pic: 2-Speed Flipped CIM Gearbox

So I saw a number of flipped CIM shifters posted recently, and I thought I would try my hand at it. My main goal was to make this as “thin” as possible (i.e. minimize distance from inside of the tube to the inside-most face of the gearbox). A lot of this design was inspired by this gearbox recently posted. The biggest difference here is that this gearbox is positioned on top of the tube, instead of the inside of the chassis. Shown with 1 CIM, 2 MiniCIMs for visual, would likely be run with 3 MiniCIMs.

Here are some more renders, and CAD is available here.

Some specs:
[list][]Suitable for 3 CIMs (or 3 MiniCIMs, 1 CIMs + 2 MiniCIM, yada yada yada)
]3.5lbs without motors (including pneumatics & sprockets)
[]5/15 ft/s adj. speed as configured, but easily changed via 3rd stage ratios
]~1.5" from inside of frame to inside of gearbox
[]8.9" max height from the ground, 6.9" max width
]Designed for chain-in-tube WCD[/list]

Feel free to post comments, questions, suggestions, or reaction GIFs.

I really like the design of this; it’s unfortunate you couldn’t keep it down to 2 stages, but in return for the packaging , it all works out. A few questions.

One, what size wheel is this designed to be run with?

Two, is that gear ratio adjusted or free speed.

And finally, why a dog shifter over ball shifter (note i’d be asking the other way around if you had chosen ball shifter, just curious)?

Without seeing this on a chassis with bumpers it’s really hard to tell, but my initial concern is how far that cylinder protrudes past the wheel.

I feel like a better option would be to connect the cylinder using some sort of armature and mounting the cylinder inside the gearbox, pushing out. Alternatively, it also looks like you could also reverse some of the gear orientations and mount the cylinder on the inside of the frame.

True you would protrude into the frame area more with the later of those two options, but it looks like in the current configuration your bumpers would have to extend out to protect the cylinder anyways, so you’d either have a large wasted space past the wheels or a small wasted space inside the frame.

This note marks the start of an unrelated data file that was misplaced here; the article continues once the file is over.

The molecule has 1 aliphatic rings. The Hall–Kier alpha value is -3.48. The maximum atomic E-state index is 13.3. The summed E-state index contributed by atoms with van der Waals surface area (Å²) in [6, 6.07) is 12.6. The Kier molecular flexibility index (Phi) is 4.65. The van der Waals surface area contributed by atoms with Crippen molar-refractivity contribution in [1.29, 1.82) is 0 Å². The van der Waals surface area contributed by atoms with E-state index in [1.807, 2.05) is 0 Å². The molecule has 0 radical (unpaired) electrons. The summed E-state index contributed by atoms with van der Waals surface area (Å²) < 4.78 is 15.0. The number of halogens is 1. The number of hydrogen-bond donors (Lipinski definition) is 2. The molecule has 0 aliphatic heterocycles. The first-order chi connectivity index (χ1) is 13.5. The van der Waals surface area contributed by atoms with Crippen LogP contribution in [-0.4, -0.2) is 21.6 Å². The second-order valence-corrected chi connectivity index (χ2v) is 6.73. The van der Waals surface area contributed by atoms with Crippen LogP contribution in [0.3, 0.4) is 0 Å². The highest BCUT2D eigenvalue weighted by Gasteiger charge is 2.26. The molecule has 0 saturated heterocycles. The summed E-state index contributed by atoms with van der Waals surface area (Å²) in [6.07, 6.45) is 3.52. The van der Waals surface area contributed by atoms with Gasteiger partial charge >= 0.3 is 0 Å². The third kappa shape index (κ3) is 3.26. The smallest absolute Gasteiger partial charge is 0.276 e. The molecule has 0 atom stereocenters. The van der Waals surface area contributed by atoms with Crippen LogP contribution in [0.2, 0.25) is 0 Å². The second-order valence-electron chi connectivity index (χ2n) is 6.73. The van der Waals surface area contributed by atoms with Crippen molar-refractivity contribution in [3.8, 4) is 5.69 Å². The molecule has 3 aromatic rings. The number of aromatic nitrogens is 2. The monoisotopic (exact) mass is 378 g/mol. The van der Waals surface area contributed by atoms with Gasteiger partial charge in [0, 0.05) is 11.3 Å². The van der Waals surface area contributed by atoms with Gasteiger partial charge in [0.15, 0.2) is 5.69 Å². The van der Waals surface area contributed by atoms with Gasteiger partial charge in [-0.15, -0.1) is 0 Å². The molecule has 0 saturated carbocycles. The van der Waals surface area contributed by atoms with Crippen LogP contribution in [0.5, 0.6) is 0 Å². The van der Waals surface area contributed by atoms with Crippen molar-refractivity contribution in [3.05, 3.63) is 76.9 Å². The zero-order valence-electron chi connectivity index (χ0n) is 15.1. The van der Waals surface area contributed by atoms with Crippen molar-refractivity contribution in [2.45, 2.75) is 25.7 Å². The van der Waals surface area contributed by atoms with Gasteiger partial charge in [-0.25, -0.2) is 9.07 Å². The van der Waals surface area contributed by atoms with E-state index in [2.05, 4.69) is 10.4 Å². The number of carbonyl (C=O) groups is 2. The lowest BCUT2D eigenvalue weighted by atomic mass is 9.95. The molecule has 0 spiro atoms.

I suppose I might just be stuck in the “old school” line of thinking from back before bumpers were a thing and no one dared to extend anything fragile (and in this case, important) past the frame perimeter, so take the above critique with a grain of salt.

It’s designed to use a 4" wheel. That is the adjusted gear ratio, though I’m not so set on that final ratio. It’s super easy to change the final ratio by changing the 3rd gear set. Dog shifter because it packaged better in this application (all 3 gears between the bearings instead of just the shifter gears between and the third cantilevered).

According to the CAD model, the back of the pancake cylinder is ~0.03" inside of the end of the colson retaining screw, so the bumpers shouldn’t need to move out substantially. To achieve that, I had to substitute the spacers that come with the hardware kit with custom spacers, and use a custom shifting shaft. I know it’s still close, but the bumper should help protect it, and I really wanted to keep the cylinder on the outside for space reasons (that was kind of the main requirement for designing this).

Did you fillet the corners of the plates? Those renders look REALLY good.

Thanks! Right before I started rendering I put a 0.5mm chamfer on basically every edge of the custom aluminum parts. I found that helps reflect the light to define the edges in the renders so you can see where one part ends and the other begins even when they’re mated coincident with the same appearance. Each of the renders (except for the gif) took less than 20 mins on my laptop.

I’ll have to remember that, thanks.